Father's day yesterday, and while I never, ever want to minimize the importance of the holiday, and I naturally want to celebrate the lovely man who is my husband and "daddy extraordinaire" to our boys, I still find the day incredibly sad. The pain is lessening as the years go by, but I'm sure it will always be this way, won't it? Always a void. Finding the perfect card for him, but not buying it. Life goes on but I don't have to like it. :) I know it's a difficult day for my mum too - she of course feels the loss of her own father (26 years ago now) as well as her husband. The day was usually spent in the backyard, my dad at the bbq, lots of chat and celebration. It was home. We never went out for dinner - why bother? A Herb-grilled meal was the best steakhouse in town. Except for me, of course, who eats only "twigs & grass" (according to my dad lol, he never got the refusal to eat meat thing, but he loved me anyway) And Herb was a homebody anyway - better to have everyone over to our house than to try to take the party anywhere else.
My mum lost one of her oldest and closest friends a couple of weeks ago. Aunt J was not really an aunt, but such a part of my life from the time I was a baby, that she was just that - Aunt J. 65 years she and my mother had known each other, and her funeral was one of the most difficult I have ever attended. The sense of loss for her family was so intense, and it was so hard to see my mum grieving for yet another friend. The service was lovely, the minister knew her well, so he was easily able to speak about her in intimate terms. So that was hard, but for me the most difficult part of the funeral process comes at the very end. Leaving the cemetery while the casket remains has got to be one of the saddest walks a person will ever do. Leaving Aunt J there alone just seemed so wrong. And yes, I know that the representative from the funeral home waits alongside the casket until the cemetery people lower it into the ground, but all I could think was that if I'd had to leave my dad there...I would still be there. I couldn't leave him. I am so thankful for my parents' wishes - cremation just seems so right.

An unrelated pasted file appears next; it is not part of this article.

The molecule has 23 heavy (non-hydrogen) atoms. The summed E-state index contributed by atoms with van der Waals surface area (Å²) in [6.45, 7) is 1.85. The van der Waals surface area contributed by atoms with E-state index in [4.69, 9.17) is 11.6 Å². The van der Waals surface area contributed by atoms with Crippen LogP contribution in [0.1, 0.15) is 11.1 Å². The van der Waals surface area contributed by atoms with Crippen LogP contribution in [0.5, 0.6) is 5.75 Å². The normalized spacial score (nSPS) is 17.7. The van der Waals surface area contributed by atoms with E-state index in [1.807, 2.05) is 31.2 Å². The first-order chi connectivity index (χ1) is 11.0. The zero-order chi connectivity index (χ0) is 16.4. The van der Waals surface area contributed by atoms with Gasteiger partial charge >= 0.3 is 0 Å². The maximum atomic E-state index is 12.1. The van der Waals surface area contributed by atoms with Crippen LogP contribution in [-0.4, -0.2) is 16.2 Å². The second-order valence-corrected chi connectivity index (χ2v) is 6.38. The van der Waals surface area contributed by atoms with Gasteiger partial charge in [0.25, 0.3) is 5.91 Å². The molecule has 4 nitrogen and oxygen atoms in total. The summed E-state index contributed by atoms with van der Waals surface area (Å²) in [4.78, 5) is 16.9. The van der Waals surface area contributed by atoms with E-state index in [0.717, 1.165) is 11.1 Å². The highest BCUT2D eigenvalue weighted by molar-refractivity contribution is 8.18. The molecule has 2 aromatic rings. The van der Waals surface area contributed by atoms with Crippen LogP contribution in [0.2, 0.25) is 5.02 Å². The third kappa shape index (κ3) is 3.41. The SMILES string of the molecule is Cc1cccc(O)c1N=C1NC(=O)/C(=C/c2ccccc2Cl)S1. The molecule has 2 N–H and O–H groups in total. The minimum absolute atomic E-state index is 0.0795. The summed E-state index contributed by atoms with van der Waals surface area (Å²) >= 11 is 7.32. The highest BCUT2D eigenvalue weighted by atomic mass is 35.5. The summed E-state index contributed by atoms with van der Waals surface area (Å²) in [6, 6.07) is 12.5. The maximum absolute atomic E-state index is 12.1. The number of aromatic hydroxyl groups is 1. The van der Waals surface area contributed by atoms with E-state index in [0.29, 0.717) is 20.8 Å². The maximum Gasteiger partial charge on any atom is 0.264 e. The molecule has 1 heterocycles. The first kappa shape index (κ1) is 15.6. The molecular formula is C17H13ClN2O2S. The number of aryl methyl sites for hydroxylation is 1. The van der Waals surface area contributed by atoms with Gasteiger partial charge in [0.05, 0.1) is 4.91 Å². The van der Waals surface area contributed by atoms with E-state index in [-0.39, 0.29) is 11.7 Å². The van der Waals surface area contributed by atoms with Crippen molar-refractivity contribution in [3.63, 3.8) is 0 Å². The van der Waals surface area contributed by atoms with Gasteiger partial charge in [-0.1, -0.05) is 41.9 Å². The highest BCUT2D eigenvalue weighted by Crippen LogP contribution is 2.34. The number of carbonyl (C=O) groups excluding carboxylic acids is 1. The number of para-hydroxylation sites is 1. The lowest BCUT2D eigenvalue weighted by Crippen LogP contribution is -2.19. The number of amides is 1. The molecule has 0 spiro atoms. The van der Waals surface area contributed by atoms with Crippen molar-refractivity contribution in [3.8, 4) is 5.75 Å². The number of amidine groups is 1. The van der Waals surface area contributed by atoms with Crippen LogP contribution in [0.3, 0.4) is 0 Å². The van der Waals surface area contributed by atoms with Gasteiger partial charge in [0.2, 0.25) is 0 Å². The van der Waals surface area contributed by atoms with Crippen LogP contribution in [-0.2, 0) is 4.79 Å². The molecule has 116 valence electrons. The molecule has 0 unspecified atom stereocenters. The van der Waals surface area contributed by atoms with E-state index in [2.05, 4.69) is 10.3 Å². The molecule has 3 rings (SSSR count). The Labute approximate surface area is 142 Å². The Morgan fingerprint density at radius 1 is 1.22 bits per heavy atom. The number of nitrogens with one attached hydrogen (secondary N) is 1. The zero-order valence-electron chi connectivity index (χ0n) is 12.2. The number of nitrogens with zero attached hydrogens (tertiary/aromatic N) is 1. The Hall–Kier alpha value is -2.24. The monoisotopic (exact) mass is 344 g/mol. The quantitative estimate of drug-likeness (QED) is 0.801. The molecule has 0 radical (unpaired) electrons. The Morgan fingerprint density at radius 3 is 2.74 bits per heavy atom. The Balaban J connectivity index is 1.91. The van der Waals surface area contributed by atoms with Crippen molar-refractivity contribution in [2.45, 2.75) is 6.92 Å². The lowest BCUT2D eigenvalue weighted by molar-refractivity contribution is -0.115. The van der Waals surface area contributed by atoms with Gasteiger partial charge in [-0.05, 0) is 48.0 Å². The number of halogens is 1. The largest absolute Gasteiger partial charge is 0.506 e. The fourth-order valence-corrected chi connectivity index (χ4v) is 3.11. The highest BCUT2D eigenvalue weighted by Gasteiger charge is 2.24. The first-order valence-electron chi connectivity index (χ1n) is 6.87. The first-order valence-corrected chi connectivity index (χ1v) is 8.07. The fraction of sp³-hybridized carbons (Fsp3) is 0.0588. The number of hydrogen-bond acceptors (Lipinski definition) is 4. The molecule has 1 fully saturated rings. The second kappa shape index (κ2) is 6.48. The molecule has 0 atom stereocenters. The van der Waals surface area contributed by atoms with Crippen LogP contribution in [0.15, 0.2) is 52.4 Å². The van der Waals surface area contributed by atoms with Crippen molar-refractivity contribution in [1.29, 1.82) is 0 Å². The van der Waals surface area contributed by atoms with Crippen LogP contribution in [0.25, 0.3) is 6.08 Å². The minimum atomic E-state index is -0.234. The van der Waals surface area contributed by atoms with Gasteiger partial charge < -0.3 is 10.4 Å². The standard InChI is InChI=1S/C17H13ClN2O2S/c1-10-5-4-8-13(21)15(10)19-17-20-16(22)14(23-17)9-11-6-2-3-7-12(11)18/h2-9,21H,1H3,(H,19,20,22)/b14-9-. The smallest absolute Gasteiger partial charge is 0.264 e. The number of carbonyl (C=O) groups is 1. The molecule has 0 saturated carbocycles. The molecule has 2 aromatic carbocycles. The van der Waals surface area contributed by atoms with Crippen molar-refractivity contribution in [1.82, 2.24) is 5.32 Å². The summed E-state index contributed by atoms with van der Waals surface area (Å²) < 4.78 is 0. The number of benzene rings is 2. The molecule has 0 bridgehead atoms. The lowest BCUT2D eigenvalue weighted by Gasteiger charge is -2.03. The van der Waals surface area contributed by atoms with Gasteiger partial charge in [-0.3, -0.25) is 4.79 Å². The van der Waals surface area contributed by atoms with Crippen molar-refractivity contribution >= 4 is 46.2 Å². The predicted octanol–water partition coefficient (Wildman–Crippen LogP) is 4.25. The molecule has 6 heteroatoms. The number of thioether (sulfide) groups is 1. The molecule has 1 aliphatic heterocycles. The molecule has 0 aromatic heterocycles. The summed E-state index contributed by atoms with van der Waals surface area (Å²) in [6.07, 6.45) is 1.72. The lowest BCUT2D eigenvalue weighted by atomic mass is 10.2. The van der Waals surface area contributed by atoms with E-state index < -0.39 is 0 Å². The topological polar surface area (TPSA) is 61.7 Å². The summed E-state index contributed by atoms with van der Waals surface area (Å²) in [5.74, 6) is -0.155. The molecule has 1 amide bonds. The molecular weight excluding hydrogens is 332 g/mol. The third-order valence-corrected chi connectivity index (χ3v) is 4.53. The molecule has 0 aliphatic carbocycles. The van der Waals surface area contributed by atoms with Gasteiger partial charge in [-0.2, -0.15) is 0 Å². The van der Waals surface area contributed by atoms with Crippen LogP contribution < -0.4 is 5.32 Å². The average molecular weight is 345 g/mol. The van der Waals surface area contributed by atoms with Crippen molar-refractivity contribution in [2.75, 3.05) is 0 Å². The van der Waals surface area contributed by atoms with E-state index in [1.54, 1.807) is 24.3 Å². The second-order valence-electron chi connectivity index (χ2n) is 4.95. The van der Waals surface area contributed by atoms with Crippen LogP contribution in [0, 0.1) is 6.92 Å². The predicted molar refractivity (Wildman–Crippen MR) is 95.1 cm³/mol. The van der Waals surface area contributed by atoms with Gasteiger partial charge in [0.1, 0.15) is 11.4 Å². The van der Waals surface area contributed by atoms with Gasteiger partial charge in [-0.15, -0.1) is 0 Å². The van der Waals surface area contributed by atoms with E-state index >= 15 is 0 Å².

You see, whenever my dad was hospitalized - and it was quite often in the final years of his life - all he ever wanted to do was go home. "When are they letting me out?" "Bissy, come on, let's bust me out of here, what do we have to do?" Each time he did come home and couldn't have been happier. The last time, of course, he didn't. He stayed at the hospital, but then made the trip to the funeral home and then to the crematorium. A couple of days later we got a call from the funeral home saying that his ashes were ready to be picked up. So up we went to get him - now in a very plain urn in a blue felt bag - like a Crown Royal bag - we joked about that on the drive home.
Bringing the urn into the house, my mum said "you're home".